CMS' unwieldy data hurts fraud prevention efforts
Perhaps you noticed that state Medicaid programs have taken over the news cycle lately, specifically in Florida, where there has been a contentious back and forth between the state and the federal governments. The battle reached its inevitable destination last week, when Florida filed a lawsuit against President Obama.
Regardless of how you feel about Medicaid expansion--or Florida's Gov. Rick Scott (R), for that matter--Medicaid programs should elicit even more elementary concerns. Thanks to insufficient data sharing capabilities, it appears federal and state healthcare programs are virtually clueless when it comes to controlling who can and cannot bill the program.
What's more, the Centers for Medicare and Medicaid (CMS) might not even be getting the basics right when it comes to fraud prevention, according to a Reuters special report. It shows that in 2014, more than 1,800 physicians who were banned from Medicare and Medicaid still submitted Medicaid claims in other states. All told, 32 states and the District of Columbia paid $79 million to 269 of those banned providers.
This is startling. It paints a picture of CMS as inept and chaotic, unable to even manage basic precautions to prevent inappropriate billing.
Physicians are removed from Medicare for two reasons: Fraud or quality concerns. Failing to follow through with those sanctions, and subsequently allowing physicians to further bilk the system, means the government's enforcement arm is merely chasing its own tail.
"We spend a lot of resources to identify bad actors, so this should be low hanging fruit," Blaine Collins, a deputy regional inspector general for the Department of Health and Human Services told Reuters.
It appears some of that fruit that has grown rotten on the vine.
Take Muhammad Choudhry, for example. In June 2011, he pleaded guilty to workers' compensation fraud after Ohio investigators found outrageous billing patterns for psychotherapy services, according to Reuters. Despite the fact that Ohio revoked his medical license and state billing privileges, Choudhry continued filling claims a couple states over in Illinois. In fact, on the same day that Choudhry was being sentenced in Ohio, he billed Illinois Medicaid for 131 patients. By the time Illinois caught up with him, Medicaid had already doled out more than half a million dollars.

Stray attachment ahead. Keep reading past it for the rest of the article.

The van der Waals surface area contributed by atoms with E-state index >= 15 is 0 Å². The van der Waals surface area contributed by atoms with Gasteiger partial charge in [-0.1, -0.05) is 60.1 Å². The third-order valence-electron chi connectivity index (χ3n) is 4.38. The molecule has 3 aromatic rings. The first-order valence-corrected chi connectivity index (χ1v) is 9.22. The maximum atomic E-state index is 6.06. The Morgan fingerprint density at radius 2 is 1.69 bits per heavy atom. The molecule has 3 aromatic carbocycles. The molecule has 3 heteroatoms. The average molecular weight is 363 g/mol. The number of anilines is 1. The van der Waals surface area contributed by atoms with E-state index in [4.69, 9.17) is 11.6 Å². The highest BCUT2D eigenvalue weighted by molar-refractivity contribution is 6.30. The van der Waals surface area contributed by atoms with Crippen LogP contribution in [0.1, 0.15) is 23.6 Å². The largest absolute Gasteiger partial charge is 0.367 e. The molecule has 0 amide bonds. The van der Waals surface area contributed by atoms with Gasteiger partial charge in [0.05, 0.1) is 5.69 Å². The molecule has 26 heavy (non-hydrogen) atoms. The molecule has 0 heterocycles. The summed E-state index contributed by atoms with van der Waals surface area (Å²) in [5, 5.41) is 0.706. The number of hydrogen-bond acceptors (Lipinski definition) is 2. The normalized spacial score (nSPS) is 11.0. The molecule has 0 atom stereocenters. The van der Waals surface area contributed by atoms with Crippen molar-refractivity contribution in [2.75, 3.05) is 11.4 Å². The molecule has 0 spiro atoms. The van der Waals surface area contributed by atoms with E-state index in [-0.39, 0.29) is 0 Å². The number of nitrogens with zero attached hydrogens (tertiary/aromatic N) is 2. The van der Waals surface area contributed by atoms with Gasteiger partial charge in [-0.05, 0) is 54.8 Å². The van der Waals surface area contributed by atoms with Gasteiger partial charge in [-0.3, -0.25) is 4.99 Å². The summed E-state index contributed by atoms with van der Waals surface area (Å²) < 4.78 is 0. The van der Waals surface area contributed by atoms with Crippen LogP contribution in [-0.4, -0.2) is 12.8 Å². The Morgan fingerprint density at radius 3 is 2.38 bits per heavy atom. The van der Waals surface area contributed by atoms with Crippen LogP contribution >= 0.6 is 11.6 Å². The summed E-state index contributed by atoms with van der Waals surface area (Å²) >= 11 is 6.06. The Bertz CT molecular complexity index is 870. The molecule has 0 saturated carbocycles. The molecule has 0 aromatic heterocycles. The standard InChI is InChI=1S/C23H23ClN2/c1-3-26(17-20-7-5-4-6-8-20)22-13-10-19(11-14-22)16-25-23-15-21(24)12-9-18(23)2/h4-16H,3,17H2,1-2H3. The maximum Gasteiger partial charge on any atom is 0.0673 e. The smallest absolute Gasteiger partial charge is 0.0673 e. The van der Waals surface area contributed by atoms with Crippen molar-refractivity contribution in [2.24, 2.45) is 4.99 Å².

There are many other head-scratching storylines, but, as usual, the cases we don't know about are more troubling than those that we do. Since Medicare and Medicaid data regarding banned physicians is so woefully inadequate, we don't actually know the true number of occurrences, although Reuters estimates it's in the "hundreds of millions of dollars."
We've heard a lot over the past several months about what the government is doing to prosecute fraudsters. False claims settlements are higher than they've ever been. More than ever before, the government is jumping in on whistleblower suits as an avenue for prosecution.
It's clear the feds have put more resources towards fighting fraud, and higher recoveries indicate those measures are paying off, but it's all for naught without prevention. The knock against the feds has always been that although recoveries are growing, they haven't reached the point where they can stop fraud before it occurs, an approach that involves data analysis, or, at the very least, a cursory review of eye-catching billing practices.
Data has always been an unwieldy object for CMS, and watching the agency handle it brings to mind an infant clumsily grasping a handful of spaghetti. Until last year, the government fought the release of physician payment data, relenting only after losing a lawsuit to Dow Jones, the publisher of The Wall Street Journal. The data offered an inside look at millionaire physicians like Salomon Melgen. Just last week, the feds released a flood of data from CMS on Medicare Part D prescribing practices, a program that has been heavily scrutinized by ProPublica for its inability to curb wasteful and unnecessary prescribing practices, and in some cases, outright fraud.
The 2013 Part D data dump will likely yield some interesting results from analyst in the coming weeks. Like the physician payment data, it may lead to questions of fraud. For example, the top prescriber, Dr. Gavin Awerbuch, who billed Medicare Part D $16.6 million in 2013, was arrested last year for fraud and drug charges. His trial is scheduled for later this year.
I'm glad that the government is being more forthcoming with Medicare data, willingly or otherwise. But tucked behind the self-congratulatory rhetoric about transparency, you'll see subtle cries for help. Deputy Administrator of CMS, Sean Cavanaugh, told the WSJ that data dump will "help energize the private sector to help us improve our program."
If the private sector can help, so be it, but it shouldn't have come to that. Whether it's prescribing practices or banned physicians, the agency appears to be drowning in data, and now it's frantically reaching for an outstretched hand. Preventing banned physicians from billing other state Medicaid programs does not require a complicated algorithm or a Watson-style super computer, merely rudimentary data sharing capabilities that would draw snickers from any mildly successful tech start-up.